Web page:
Of course, as the Duncan case has lingered in the appellate process, thousands of poor people in these three counties alone have been processed through the criminal justice system without ever requiring the prosecution’s case to “survive the crucible of meaningful adversarial testing,” as the U.S. Supreme Court required in United States v. Cronic, 466 U.S. 648 (1984). And, of course, all evidence suggests that tens of thousands more throughout the state have likewise been processed to jail or prison for the past seven years. Though the State has tried numerous arguments for dismissal, they seem to cling to the notion that it is improper to deal with a systemic denial of effective assistance of counsel in any way other than on a case-by-case basis after conviction. Alluding to Strickland v. Washington’s two-prong requirement of showing attorney error and that the error had an impact on the outcome of the case, the Michigan Court of Appeals determined:

The remedy that plaintiffs seek via a class action, i.e., improvements to the indigent criminal defense system, could not have been achieved during plaintiffs’ prior criminal proceedings. Without an action such as this, and assuming plaintiffs’ allegations are true, indigent persons who are accused of crimes in Michigan will continue to be subject to inadequate legal representation without remedy unless such representation adversely affects the outcome. Our system of justice requires effective representation, not ineffective but non-outcome determinative representation.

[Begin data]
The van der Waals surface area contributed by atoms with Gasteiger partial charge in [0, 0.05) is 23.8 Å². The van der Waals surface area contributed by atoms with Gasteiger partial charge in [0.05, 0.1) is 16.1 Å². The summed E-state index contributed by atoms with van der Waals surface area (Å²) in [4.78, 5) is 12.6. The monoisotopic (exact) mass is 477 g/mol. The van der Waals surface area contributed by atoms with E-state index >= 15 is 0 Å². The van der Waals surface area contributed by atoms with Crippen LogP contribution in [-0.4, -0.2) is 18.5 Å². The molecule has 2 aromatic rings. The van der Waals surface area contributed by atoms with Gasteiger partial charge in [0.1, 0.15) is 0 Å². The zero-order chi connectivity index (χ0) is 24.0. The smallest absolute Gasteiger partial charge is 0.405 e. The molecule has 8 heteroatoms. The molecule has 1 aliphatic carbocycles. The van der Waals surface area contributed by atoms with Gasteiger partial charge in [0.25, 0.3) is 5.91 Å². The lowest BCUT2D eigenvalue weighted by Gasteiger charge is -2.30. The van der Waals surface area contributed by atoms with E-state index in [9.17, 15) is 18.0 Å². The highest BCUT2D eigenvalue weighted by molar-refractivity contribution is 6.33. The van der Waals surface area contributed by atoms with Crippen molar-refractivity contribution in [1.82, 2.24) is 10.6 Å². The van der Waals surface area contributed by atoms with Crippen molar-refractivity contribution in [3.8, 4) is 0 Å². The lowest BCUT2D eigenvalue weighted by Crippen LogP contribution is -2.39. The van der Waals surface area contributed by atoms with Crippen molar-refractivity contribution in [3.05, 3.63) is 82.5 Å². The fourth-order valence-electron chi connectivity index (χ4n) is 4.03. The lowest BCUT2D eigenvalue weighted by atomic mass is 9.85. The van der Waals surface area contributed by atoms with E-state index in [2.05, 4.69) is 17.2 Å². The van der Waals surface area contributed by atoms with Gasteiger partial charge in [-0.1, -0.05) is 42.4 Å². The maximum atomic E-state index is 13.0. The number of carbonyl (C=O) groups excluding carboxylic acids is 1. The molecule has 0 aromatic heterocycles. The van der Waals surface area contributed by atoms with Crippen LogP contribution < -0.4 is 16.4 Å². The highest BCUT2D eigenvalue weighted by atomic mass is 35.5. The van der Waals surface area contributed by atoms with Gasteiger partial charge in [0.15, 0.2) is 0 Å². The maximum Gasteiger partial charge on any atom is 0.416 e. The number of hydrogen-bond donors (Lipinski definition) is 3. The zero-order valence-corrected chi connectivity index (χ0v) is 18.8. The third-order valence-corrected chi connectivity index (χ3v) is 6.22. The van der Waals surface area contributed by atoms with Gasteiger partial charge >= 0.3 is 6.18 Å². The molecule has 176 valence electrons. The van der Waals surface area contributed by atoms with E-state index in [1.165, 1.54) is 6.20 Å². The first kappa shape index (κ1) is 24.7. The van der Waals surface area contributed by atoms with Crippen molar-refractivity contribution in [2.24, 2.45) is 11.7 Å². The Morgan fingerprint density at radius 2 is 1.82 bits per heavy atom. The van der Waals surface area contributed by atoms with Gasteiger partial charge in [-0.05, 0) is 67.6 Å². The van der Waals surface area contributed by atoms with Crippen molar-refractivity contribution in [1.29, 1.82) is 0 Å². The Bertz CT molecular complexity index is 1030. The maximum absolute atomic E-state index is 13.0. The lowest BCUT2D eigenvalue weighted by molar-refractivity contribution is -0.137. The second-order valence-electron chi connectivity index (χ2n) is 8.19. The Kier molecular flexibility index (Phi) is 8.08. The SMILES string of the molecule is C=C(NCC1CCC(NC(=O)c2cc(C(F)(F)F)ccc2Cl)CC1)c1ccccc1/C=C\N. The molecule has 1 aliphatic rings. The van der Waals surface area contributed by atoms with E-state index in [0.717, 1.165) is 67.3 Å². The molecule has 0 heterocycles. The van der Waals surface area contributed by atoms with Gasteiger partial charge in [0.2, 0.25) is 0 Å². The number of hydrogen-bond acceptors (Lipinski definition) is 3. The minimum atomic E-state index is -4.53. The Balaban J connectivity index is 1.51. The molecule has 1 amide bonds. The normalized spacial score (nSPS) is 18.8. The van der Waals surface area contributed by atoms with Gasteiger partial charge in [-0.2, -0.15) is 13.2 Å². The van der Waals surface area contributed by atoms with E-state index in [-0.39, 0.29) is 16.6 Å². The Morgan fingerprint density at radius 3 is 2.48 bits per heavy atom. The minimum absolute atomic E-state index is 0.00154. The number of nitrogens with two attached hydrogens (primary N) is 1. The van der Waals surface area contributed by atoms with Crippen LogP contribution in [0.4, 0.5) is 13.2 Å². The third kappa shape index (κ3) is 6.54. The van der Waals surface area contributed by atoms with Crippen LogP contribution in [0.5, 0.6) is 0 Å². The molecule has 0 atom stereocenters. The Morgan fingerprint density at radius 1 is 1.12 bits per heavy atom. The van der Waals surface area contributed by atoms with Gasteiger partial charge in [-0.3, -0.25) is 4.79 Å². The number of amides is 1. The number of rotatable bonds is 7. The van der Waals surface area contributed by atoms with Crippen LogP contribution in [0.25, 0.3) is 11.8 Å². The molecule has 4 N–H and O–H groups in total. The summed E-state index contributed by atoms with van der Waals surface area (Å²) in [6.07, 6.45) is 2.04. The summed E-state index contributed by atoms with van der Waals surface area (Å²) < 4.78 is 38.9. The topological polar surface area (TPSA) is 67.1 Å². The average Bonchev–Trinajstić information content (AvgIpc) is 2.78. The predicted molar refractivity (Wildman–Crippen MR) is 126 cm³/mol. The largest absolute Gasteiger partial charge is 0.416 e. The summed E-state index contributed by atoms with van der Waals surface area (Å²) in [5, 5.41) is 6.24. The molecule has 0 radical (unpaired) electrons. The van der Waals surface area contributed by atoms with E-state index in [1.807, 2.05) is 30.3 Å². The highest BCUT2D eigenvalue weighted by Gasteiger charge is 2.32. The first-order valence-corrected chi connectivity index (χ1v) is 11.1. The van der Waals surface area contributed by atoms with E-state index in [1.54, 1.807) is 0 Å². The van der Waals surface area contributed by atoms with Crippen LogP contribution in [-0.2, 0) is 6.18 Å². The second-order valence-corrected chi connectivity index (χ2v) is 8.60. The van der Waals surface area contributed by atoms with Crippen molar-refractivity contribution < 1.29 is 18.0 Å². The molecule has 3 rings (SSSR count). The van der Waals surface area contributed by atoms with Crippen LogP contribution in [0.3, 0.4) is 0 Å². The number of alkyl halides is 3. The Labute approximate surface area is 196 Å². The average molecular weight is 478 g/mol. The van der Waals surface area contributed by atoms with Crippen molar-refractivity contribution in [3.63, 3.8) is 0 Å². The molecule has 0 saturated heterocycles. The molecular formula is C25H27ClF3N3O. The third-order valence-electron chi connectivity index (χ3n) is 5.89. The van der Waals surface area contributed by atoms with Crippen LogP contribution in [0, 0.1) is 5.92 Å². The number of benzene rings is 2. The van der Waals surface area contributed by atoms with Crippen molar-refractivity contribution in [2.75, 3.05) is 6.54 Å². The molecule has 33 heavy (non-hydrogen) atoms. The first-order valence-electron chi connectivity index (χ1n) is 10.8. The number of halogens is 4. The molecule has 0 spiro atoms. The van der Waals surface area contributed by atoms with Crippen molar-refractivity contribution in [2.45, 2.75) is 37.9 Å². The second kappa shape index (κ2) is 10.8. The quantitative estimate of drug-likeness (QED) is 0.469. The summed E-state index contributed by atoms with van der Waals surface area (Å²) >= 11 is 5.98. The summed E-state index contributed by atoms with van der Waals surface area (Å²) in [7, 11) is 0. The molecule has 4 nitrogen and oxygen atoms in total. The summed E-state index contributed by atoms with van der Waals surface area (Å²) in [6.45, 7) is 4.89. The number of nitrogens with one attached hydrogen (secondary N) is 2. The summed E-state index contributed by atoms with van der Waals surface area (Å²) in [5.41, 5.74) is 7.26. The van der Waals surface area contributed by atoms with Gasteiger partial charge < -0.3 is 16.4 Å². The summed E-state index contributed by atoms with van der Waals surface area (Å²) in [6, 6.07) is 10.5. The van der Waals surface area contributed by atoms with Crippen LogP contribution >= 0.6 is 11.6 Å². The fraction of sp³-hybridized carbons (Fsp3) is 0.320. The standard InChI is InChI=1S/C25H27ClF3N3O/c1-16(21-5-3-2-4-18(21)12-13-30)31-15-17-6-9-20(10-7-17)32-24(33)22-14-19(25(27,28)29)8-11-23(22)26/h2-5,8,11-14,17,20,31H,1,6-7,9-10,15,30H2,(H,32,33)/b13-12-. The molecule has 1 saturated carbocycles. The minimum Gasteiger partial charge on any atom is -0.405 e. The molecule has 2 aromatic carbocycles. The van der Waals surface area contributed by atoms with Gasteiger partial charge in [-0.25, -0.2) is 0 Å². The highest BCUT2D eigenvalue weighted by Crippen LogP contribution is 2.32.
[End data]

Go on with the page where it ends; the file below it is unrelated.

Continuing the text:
In other words, Strickland is the wrong remedial standard for systemic deficiencies in the delivery of right to counsel services. The U.S. Supreme Court stated that of “all the rights that an accused person has, the right to be represented by counsel is by far the most pervasive, for it affects his ability to assert any other rights he may have.” In Cronic, decided the same day as Strickland, the Court detailed the systemic deficiencies that make the criminal justice system lose “its character as a confrontation between adversaries” making the system itself constitutionally inadequate.

“We hope that the stalling tactics of the state are behind us and we will finally have the opportunity to prove the well-documented fact that Michigan’s criminal justice system is broken for poor people accused of crimes,” stated Michael Steinberg the legal director for the Michigan ACLU. “When the indigent defense system is broken, fair trials are impossible, innocent people go to jail, and the guilty remain free to commit other crimes. It is imperative that this broken system be fixed and that all those accused of a crime receive the same quality of justice no matter how rich or poor.”

Is legislative reform on the horizon?

Frequent readers of this blog will recall that Michigan came close to reforming the broken indigent defense system in the 2012 legislative session. The Governor formed an advisory commission that concluded that the system was in crisis and made recommendations for state oversight and funding, a bill passed the House only to have time run out in the Senate. Since then, a new ad-hoc commission, under the leadership of Senator Bruce Caswell and consisting of representatives from the State Bar of Michigan, judges associations, the prosecuting attorneys association of Michigan, criminal defense attorneys of Michigan, the association of counties, the governor’s office, etc., have been meeting on a near-weekly basis to reach consensus on a new approach to reform. The ad-hoc commission has finished its work and we will provide you with an analysis of that bill when it is introduced in the immediate future.